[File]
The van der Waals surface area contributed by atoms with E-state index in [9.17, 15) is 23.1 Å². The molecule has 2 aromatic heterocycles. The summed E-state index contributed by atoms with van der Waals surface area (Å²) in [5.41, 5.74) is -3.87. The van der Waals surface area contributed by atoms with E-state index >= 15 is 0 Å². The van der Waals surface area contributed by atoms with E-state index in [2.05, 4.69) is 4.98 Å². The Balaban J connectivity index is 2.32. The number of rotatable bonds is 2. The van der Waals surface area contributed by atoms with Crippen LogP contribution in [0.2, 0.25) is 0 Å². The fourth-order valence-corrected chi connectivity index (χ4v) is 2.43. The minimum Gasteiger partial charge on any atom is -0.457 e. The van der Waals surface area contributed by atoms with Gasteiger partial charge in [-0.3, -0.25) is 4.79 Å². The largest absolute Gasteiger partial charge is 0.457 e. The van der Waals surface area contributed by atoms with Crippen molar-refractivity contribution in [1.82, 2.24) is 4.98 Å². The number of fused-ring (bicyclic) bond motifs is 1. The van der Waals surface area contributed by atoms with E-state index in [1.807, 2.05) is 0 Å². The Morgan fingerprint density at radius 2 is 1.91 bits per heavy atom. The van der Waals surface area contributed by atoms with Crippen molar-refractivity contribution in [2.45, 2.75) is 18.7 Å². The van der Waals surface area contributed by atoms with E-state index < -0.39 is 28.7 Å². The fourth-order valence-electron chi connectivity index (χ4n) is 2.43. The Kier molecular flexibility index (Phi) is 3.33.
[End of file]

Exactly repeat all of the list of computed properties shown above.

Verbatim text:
The van der Waals surface area contributed by atoms with E-state index in [9.17, 15) is 23.1 Å². The molecule has 2 aromatic heterocycles. The summed E-state index contributed by atoms with van der Waals surface area (Å²) in [5.41, 5.74) is -3.87. The van der Waals surface area contributed by atoms with E-state index >= 15 is 0 Å². The van der Waals surface area contributed by atoms with E-state index in [2.05, 4.69) is 4.98 Å². The Balaban J connectivity index is 2.32. The number of rotatable bonds is 2. The van der Waals surface area contributed by atoms with Crippen LogP contribution in [0.2, 0.25) is 0 Å². The fourth-order valence-corrected chi connectivity index (χ4v) is 2.43. The minimum Gasteiger partial charge on any atom is -0.457 e. The van der Waals surface area contributed by atoms with Gasteiger partial charge in [-0.3, -0.25) is 4.79 Å². The largest absolute Gasteiger partial charge is 0.457 e. The van der Waals surface area contributed by atoms with Crippen molar-refractivity contribution in [1.82, 2.24) is 4.98 Å². The number of fused-ring (bicyclic) bond motifs is 1. The van der Waals surface area contributed by atoms with E-state index in [1.807, 2.05) is 0 Å². The Morgan fingerprint density at radius 2 is 1.91 bits per heavy atom. The van der Waals surface area contributed by atoms with Crippen molar-refractivity contribution in [2.45, 2.75) is 18.7 Å². The van der Waals surface area contributed by atoms with E-state index < -0.39 is 28.7 Å². The fourth-order valence-electron chi connectivity index (χ4n) is 2.43. The Kier molecular flexibility index (Phi) is 3.33.